Learning the curves
Opened in 1973, Kauffman Stadium has long been one of MLB’s more attractive parks, with its signature outfield fountains and its open, curved design. In 2009, the stadium underwent a $250 million renovation, which while it did not include wireless deployments it did help pave the way for Wi-Fi to come later, Himstedt said, with additions of more cable pathways and a “more robust” overall IT infrastructure.
Before the 2014 season started, Himstedt and the Kauffman Stadium IT team dug into the Wi-Fi design process, mapping out the resources and schedule for the in-season install that started in the summer.
“We knew it would take about 12 to 13 weeks [to install the network] after we said ‘go,’ “ Himstedt said. “When things began to flow we got a little but lucky with the weather and tried to plan [to do most of the work] around home stands. But we still did a lot of work on game days, right up until game time.”
Like in many other stadium retrofits, Himstedt said the biggest challenges for deploying Wi-Fi in Kauffman Stadium were “coverage and aesthetics.” Both came into play together due to the stadium’s circle-like design, which Himstedt noted means “there are no straight aisles” in the building, making it harder to deploy and tune antenna coverage.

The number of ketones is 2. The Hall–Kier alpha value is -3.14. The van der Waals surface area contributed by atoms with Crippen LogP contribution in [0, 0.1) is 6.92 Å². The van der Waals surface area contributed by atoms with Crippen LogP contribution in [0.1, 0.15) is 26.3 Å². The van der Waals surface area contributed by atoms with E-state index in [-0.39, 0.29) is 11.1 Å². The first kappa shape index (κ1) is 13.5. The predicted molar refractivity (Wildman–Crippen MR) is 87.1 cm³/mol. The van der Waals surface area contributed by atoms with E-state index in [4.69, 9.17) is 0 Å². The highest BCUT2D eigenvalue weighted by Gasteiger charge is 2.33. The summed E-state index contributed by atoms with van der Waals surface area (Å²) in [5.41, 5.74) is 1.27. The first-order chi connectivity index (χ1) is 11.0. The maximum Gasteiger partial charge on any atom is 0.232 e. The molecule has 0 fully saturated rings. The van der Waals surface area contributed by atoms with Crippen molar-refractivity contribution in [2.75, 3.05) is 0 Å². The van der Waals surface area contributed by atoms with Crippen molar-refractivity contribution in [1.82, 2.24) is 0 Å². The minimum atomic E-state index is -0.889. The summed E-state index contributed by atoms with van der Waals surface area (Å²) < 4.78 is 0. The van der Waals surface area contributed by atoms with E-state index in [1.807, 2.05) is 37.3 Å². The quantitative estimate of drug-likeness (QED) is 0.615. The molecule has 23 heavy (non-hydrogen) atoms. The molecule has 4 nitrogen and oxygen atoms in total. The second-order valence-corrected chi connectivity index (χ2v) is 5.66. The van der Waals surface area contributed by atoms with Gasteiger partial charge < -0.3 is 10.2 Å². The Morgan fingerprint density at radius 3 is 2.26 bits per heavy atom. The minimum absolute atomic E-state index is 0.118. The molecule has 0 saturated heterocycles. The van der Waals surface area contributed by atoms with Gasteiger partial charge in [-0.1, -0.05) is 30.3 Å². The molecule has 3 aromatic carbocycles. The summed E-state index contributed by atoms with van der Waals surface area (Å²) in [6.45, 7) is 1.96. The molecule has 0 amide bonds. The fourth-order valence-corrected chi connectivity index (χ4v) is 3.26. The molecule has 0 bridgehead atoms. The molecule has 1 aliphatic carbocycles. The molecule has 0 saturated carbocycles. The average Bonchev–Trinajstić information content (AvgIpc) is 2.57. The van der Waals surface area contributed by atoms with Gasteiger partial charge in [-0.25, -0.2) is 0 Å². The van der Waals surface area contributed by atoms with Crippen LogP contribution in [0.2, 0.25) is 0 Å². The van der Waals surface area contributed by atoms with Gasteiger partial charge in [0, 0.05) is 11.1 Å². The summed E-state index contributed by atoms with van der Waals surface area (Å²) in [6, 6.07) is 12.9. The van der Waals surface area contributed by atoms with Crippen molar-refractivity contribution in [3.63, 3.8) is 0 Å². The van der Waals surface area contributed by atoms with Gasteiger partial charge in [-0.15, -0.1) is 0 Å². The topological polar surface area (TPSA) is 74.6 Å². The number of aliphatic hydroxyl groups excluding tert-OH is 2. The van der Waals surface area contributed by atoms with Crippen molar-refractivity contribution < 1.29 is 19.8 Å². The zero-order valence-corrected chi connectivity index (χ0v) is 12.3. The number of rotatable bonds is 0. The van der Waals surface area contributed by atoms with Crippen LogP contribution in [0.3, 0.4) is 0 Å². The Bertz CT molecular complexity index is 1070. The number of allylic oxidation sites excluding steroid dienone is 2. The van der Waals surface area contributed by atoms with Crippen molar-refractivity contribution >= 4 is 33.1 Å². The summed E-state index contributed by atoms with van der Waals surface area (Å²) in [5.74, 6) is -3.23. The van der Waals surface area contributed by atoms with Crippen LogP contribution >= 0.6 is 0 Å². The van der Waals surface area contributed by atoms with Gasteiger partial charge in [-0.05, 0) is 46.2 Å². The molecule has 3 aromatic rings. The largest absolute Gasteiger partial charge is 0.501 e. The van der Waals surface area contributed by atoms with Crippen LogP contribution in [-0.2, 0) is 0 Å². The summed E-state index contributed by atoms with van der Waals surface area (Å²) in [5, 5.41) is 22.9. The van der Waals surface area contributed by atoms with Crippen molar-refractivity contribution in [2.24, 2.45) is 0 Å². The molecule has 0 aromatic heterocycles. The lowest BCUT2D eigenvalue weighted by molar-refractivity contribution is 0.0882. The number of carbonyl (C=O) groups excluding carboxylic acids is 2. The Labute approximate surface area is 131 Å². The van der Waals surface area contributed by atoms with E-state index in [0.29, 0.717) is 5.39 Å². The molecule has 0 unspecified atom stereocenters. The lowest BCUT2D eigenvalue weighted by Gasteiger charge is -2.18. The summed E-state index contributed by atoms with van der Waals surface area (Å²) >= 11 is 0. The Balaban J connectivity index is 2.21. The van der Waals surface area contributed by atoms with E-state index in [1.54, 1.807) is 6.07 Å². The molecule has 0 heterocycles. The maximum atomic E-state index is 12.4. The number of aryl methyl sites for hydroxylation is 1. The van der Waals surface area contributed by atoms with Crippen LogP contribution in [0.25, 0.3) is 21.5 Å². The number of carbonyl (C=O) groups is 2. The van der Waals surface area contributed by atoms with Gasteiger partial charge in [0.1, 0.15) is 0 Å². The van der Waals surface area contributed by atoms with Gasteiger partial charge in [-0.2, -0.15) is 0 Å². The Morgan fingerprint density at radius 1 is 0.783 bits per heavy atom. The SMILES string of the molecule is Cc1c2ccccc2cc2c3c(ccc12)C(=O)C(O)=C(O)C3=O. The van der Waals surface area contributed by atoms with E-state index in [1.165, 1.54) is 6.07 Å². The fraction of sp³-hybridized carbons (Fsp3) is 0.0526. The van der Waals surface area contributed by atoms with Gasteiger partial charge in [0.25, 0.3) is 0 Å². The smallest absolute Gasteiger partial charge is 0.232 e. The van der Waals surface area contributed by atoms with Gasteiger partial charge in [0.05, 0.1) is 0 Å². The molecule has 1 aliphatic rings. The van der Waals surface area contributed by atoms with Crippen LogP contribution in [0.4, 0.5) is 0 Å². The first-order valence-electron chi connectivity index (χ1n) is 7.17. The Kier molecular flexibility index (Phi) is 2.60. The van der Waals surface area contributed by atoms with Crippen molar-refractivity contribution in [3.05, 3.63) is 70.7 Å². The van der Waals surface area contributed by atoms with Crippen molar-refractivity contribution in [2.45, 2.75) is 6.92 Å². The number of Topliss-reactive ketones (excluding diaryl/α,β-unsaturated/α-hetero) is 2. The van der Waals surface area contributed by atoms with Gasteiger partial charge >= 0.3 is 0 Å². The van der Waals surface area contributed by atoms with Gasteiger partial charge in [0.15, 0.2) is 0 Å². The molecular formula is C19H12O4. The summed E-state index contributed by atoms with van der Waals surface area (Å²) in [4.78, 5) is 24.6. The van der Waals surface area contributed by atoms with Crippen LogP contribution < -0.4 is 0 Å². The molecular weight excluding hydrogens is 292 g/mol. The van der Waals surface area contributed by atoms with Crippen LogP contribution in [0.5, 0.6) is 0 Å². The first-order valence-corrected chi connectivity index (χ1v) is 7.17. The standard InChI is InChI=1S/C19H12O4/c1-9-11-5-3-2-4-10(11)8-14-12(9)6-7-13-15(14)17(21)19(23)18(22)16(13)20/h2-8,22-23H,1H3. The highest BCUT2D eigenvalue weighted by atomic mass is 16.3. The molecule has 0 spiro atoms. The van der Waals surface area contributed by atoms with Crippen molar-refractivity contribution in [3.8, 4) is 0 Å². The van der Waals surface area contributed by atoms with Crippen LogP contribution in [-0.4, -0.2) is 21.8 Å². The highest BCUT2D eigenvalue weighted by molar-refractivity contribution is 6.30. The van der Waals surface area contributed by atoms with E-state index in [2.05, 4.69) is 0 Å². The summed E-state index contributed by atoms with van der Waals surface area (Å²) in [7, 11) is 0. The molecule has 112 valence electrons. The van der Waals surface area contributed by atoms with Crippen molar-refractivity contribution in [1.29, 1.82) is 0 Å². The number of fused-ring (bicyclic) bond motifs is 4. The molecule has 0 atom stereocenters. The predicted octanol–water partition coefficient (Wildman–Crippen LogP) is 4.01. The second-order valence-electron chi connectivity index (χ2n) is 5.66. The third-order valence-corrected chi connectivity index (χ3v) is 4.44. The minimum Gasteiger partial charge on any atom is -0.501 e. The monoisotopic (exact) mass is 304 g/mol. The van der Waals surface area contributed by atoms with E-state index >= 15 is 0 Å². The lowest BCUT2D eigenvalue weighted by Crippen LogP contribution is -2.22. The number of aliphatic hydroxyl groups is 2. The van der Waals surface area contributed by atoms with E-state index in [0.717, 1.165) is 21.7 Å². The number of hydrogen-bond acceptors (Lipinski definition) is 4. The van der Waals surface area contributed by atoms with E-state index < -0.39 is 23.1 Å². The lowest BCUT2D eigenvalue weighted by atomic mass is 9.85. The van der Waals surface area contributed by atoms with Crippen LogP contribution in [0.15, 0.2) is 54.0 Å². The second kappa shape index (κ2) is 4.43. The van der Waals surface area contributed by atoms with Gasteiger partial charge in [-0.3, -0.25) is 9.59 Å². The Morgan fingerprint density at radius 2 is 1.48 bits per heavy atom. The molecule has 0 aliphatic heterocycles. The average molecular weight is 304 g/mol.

While managing the gaps caused by the curved architecture was challenging, Himstedt said that new antenna technology from MLB supplier Cisco proved up to the task. “The [new] Cisco technology and its ability to shape signals definitely worked to our advantage, especially versus technology that was available 3 years ago,” Himstedt said.
More new Cisco technology that supports longer distances between an access point and a user also helped the Kauffman deployment, since the stadium has many long, open bowl areas with no close overhangs and no seating-section railings, two places that are popular in many other venues for Wi-Fi AP locations.“We put antennas at the front of aisles, and in the back of the bowl, pointing down,” Himstedt said. The new antenna technology, he said, supported connectivity from 50 to 60 feet away, which he called a “huge win” for helping keep sight lines and aesthetic views uncluttered with antenna gear. When it was finished, the Wi-Fi deployment used 576 APs, Himstedt said.
The quickly discovered ‘secret’
When the Wi-Fi network finally went live for an Aug. 25 night game, Himstedt and the Royals used what we here at MSR like to call the “Fight Club” method of non-promotion: First rule of Wi-Fi, is don’t talk about the Wi-Fi.
“We were 100 percent quiet – we didn’t mention it to anybody publicly,” said Himstedt of the network availability. The theory was, by not telling anyone the IT team could test and tune a live network over a few home stands, with only about 1,000 media members and internal staff using the Wi-Fi.